Did I mention that I liked the characters?
Well, I do. Very much. They were all brilliantly written- they seemed like real people. The different diverse personalities, everything. I'd have to give this book... four stars.
It's really rare that you can actually feel your life turning, that all the minuscule gear changes you've made in the last few years finally result in a turn of the big massive cog that's your existence as a whole.
But something changed. I'd gone from a girl sobbing in a Texas parking lot about a guy who'd never been worth it to a girl skiing through a blizzard, her survival at stake, the destiny of an entire institution in the possession of the guy confidently arrowing through the snowdrifts in front of her. I'd been called dangerous before, and I'd never really believed it.

Monday, August 2, 2010

Saffy’s Angel by Hilary McKay


When Saffron was eight, and had at last learned to read, she hunted slowly through the color chart pinned up on the kitchen wall.

So begins the book Saffy’s Angel by Hilary McKay. Saffron ‘Saffy’ is the second-oldest child in the Casson family, a hilarious family of painters. They live in a house named The Banana House in England. All of the children in the Casson family are named after colors. There is Cadmium (Caddy), Saffron (Saffy), Indigo, and Permanent Rose (Rose). All of Saffy’s siblings’ names are on the big color chart on the kitchen wall of The Banana House, except for Saffron. This discovery leads Saffy to discover that she was adopted, and that her mother, Eve, is really her aunt. Saffy is the daughter of Eve’s twin sister Linda, who died in a car crash in Italy when Saffy was very small. After finding this out, Saffy is deeply upset and doesn’t feel like a member of the family.

The children’s Grandad brought Saffy back from Italy after her mother’s death. He then returned to Italy, alone, and no one knew why. After he came back, he was never the same. He moved into a nursing home, and he never spoke, except for one word: Saffron. After his death, he leaves something to each of the children in his will. Everyone’s things are either broken or nonexistent, but pinned to the will, they find a note that reads:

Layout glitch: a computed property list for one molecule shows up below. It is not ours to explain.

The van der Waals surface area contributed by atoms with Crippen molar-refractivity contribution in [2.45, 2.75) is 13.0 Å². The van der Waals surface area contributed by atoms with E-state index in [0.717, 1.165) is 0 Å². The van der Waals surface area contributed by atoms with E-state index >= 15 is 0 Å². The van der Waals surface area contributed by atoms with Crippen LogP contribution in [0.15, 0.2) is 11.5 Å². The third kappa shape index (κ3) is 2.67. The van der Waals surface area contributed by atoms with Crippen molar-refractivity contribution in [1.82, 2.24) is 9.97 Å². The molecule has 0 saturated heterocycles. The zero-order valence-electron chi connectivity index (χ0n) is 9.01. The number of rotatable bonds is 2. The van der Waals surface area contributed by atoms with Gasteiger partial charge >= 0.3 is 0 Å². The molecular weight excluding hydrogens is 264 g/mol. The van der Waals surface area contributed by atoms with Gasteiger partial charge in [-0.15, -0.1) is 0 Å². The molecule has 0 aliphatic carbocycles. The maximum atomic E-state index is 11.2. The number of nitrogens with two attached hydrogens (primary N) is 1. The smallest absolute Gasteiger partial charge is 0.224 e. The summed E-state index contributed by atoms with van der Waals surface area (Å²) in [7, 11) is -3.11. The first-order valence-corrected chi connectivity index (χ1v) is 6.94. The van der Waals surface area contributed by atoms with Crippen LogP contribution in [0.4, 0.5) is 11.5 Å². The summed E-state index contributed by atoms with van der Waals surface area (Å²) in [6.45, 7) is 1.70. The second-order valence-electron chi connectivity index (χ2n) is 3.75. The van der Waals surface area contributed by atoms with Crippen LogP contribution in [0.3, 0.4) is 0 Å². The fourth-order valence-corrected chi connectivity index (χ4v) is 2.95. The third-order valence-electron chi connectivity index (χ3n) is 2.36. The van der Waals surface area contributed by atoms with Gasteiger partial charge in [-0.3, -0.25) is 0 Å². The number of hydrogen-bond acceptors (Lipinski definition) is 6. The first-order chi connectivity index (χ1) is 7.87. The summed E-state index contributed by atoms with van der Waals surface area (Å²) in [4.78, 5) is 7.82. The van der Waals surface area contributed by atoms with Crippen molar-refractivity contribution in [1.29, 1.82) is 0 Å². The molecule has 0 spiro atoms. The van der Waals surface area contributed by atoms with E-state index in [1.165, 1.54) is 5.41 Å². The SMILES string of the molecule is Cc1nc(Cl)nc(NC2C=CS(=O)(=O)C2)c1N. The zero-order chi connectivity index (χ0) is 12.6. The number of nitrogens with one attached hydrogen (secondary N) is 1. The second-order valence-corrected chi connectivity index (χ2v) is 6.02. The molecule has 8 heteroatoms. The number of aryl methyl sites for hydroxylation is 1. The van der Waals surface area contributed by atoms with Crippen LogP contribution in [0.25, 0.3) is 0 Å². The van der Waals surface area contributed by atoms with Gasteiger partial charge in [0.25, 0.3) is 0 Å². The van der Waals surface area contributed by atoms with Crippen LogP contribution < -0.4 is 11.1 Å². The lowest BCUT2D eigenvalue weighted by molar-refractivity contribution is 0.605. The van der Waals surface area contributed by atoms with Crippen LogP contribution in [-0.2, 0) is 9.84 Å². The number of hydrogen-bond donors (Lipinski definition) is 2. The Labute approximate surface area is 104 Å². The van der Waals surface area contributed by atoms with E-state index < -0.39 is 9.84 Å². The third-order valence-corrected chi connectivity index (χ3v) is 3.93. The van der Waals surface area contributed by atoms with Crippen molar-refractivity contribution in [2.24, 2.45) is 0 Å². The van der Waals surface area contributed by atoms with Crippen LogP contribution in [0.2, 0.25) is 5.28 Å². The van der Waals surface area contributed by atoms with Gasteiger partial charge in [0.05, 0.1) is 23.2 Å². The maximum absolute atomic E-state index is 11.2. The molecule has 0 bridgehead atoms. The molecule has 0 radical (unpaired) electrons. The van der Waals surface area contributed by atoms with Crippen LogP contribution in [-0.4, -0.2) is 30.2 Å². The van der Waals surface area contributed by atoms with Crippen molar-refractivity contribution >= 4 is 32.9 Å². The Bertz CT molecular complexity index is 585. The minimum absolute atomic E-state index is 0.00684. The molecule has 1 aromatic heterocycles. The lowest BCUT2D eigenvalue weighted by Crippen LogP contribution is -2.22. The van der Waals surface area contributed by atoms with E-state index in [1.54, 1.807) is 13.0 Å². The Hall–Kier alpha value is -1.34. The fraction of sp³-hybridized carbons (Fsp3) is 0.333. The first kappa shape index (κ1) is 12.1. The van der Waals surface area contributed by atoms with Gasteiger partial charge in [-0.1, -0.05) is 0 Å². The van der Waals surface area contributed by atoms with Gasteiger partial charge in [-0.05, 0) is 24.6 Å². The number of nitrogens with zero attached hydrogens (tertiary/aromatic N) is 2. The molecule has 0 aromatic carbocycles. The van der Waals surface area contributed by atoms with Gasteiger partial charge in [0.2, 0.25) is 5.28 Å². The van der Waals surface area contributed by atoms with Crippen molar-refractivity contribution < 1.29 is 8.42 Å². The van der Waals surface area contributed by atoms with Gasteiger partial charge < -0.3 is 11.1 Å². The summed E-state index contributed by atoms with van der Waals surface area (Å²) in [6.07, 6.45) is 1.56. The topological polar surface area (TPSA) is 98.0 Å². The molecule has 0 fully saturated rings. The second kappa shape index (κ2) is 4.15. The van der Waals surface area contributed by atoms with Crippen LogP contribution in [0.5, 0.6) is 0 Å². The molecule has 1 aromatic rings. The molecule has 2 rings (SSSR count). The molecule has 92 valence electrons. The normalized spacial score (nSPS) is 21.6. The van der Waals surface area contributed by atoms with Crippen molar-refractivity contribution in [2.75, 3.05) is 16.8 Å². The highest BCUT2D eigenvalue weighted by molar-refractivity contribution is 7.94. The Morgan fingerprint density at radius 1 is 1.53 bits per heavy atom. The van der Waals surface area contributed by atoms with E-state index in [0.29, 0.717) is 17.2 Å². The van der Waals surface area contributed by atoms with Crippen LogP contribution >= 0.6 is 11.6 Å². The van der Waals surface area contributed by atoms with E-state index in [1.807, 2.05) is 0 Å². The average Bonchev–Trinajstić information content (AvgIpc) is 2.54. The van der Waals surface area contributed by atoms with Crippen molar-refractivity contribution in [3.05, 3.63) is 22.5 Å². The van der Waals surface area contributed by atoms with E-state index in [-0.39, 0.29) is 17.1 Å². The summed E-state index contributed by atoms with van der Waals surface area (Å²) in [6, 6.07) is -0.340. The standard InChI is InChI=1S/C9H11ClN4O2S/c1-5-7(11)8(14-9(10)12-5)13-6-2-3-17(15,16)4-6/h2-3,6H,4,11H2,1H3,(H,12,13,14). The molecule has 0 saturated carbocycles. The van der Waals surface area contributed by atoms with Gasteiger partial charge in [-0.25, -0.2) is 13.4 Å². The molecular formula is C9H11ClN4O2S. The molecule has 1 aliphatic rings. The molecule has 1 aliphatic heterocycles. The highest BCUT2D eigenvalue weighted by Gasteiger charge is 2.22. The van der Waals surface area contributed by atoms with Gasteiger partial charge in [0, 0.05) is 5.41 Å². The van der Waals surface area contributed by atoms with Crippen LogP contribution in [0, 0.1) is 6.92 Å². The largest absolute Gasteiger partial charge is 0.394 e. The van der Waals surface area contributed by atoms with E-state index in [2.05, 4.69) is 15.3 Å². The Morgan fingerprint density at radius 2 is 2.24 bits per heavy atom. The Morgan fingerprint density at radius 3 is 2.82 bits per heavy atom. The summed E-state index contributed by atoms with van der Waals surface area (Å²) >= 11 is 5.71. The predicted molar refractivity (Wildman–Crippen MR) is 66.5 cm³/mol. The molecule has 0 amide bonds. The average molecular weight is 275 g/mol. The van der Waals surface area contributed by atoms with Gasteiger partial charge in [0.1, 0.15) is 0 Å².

For Saffron. Her angel in the garden.

Saffy then goes on a mission of self-discovery to find her mysterious angel, with the help of her family and a new friend she makes.

This is a beautiful story. I found this book on my bookshelf, and I remembered liking it when I had read it before. This time around, I loved it. It is absolutely hilarious, and though the main portion of the story focuses on Saffy, the rest of the family have their bits as well. Caddy starts to take driving lessons, and falls in love with her driving instructor. The dialogue back and forth between them is enough to make you start laughing out loud. Indigo, the third-oldest, tries not-very-effectively to cure himself of his fear of heights so that he can be a Polar Explorer when he grows up. Rose, my personal favorite character, is the youngest, and is portrayed exactly like kids her age. Everything that came out of her mouth made me laugh. The parents, Bill and Eve Casson, are very funny as well.

It is a very funny story, but also genuinely sad and touching at parts. The writing is engrossing; I found myself glued to the book and not able to put it down until I was done. All of the characters feel like real people. I give it five stars, and hope you enjoy it as much as me!


Note: I did not write this book review. This review was written by my friend Nina. Thank you! You are the first guest reviewer. Congratulations and thank you again!